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As Some Lights Dim, Others Brighten

I’m three score and ten, and hope that fact, plus a half century of seeking, equips me for answering the query: “How has being older had an impact on your spiritual life and how has your spiritual life, had an impact on how you deal with being older?” The question demands a very personal answer, but that’s all right. I’m among Friends.

The short answer is above, in the title. Unquestionably, some figurative lights have dimmed, physical and mental. But, just as surely, Light has increased for me. (I’m tempted to talk about rheostats or wiping dirt from lenses; instead, I’ll get out from under this metaphor before it collapses on top of me.) Whatever the length of my life will be, I’m far nearer its end than its beginning. In fact, given family history, I’m already on thin ice. Most male ancestors have dropped in their early ‘70s, pole‐axed by a coronary or by a massive stroke. Of course I’m being dosed with far better medicine than my forebears; my blood pressure and cholesterol are well in check. But I’ve been put back on a par with my kin by last year’s diagnosis: Parkinsonism. And what’s that? Well, mine’s an old brain, long out of warranty. One part of my original equipment has been slacking off in making dopamine. That’s a brain secretion to stimulate and control bodily movement. Dopamine loss first causes tremors, unsteadiness, and reduced motor skills. What follows is grimmer yet: spasms throughout the body, speech impairment, and reduced cognition. As one who’s lived his private and public life through communication, those last two points really haunt me.

After much close probing, a Johns Hopkins neurologist confirmed everything about our local man’s diagnosis, including his hesitancy to call the illness “Parkinson’s Disease.” That’s because I’m showing some symptoms beyond those in the classic PD package (tremors, unbalance, stumblefootedness, etc.) The added symptoms (memory loss, for instance, and occasional confusion) make them both say that final diagnosis may fall elsewhere in the Parkinsonism family, a group that includes ALS, some kinds of dementia, and one chillingly named “Multiple System Failure.” (The last one makes me want to grab a cockpit mike and shout, “Mayday! Mayday!”) The droll Hopkins doc said they could pinpoint the disease at once with an autopsy, but that struck him as extreme. Rather, he said, we must wait and let the symptoms “mature,” a word that, in context, somehow loses all its sunny meanings. So: I have some progressive, degenerative, and incurable disease. How does that affect my aging and my spiritual life? It becomes the focal point for both. I can’t presume good health ever again. Rather, what’s heading my way is steady decline, including a time when my mind may be too clouded to hold the world and myself in the Light. But I’m past thinking that a predator has pounced on my being, and also on my active ministry of many years. The ministry has included teaching, preaching in many denominations’ pulpits, writing on matters spiritual, and prison counseling. More recently, I’ve also been a traveling Friend, visiting our programmed Friends’ meetings and sharing in their rich spiritual lives.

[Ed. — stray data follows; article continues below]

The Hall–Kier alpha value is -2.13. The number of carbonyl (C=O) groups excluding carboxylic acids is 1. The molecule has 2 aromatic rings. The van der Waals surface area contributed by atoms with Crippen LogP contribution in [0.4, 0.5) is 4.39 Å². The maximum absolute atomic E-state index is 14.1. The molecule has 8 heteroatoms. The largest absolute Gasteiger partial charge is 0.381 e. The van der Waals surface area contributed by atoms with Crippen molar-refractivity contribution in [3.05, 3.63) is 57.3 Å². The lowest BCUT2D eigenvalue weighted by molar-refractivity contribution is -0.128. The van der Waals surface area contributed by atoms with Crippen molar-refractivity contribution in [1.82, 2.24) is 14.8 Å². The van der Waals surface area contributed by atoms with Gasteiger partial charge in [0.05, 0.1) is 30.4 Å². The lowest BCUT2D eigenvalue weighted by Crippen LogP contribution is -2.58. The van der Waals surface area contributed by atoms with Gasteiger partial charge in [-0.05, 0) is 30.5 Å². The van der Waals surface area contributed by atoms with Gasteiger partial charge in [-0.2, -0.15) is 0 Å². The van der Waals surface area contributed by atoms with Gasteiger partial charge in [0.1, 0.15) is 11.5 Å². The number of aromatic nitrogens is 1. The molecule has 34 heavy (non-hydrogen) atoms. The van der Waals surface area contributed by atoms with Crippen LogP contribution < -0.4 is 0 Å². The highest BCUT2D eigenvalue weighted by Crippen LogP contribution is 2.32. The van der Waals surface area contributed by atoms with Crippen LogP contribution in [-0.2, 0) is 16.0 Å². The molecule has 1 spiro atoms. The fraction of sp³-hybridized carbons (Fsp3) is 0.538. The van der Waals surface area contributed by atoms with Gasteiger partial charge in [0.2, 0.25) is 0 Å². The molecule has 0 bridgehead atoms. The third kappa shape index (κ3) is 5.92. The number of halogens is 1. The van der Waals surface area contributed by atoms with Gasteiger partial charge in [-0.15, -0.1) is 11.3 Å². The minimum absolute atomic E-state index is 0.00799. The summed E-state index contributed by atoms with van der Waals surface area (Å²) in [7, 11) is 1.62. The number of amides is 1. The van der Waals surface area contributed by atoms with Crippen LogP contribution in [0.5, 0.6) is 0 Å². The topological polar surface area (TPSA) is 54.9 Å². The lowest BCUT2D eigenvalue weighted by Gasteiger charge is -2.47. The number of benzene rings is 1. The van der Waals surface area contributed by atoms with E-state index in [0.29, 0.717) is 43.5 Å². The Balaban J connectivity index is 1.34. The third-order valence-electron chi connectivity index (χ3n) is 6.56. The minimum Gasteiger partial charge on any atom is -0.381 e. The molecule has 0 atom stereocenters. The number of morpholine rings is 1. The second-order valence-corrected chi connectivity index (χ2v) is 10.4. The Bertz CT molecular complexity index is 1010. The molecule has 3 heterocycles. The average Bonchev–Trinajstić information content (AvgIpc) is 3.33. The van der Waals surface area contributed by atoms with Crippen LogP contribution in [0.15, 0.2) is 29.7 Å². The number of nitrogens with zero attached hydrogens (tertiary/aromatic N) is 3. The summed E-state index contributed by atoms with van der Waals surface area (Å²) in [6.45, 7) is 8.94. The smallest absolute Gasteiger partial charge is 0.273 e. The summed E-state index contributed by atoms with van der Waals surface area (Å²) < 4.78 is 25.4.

That’s all mostly over now. But never mind. It’s obvious that my ministry is to be a different one, and I must now discern it. For just as life and capacities for service came to me from God’s hands, so has Parkinsonism. It is a gift, just as surely; a redirection that will lead me to different prayer, different service. It is a different path but still leads home. Not much study and reading now in my spiritual quest, which is reduced to what the earlier mystics call “prayer of simple attention.” I can’t do extensive reading, and trying to piece together subtle ideas often eludes me. And so I sit quiet and attentive, sometimes bolstering my attention with psalm verses. My day’s first spoken words are, “Lord, open my lips; let my voice proclaim Thy praise.” (That against the time when my voice will no longer work.) And randomly, during the day: “So I will bless Thee as long as I am. In Thy name I will lift up my hands.” (That against the time when hands won’t answer my control.)

I am a Christian Quaker. With that said, I deeply believe that the infinite Reality in Whose presence I sit towers beyond every human thought and verbal formula. The Reality is literally inconceivable and unspeakable. It won’t fit in the dimensions of a human brain, even one in good working order. And so I sit in my inner darkness and quiet, listening. I guess my model for this is Mother Teresa. In an interview, Mike Wallace once asked her what she said to God when she prayed. “I don’t say anything,” she answered. “I listen.”“And what does God say to you?” asked Wallace. “Nothing,” said the old nun. “He listens to me.” Wordless communion, like the tiny, towering old woman’s. That’s what I aim for these days.
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This article appeared originally in the March 2009 issue of Spark, published by New York Yearly Meeting, and is reprinted with permission.

Jim Atwell is a member of Butternuts Meeting in Oneonta, N.Y.

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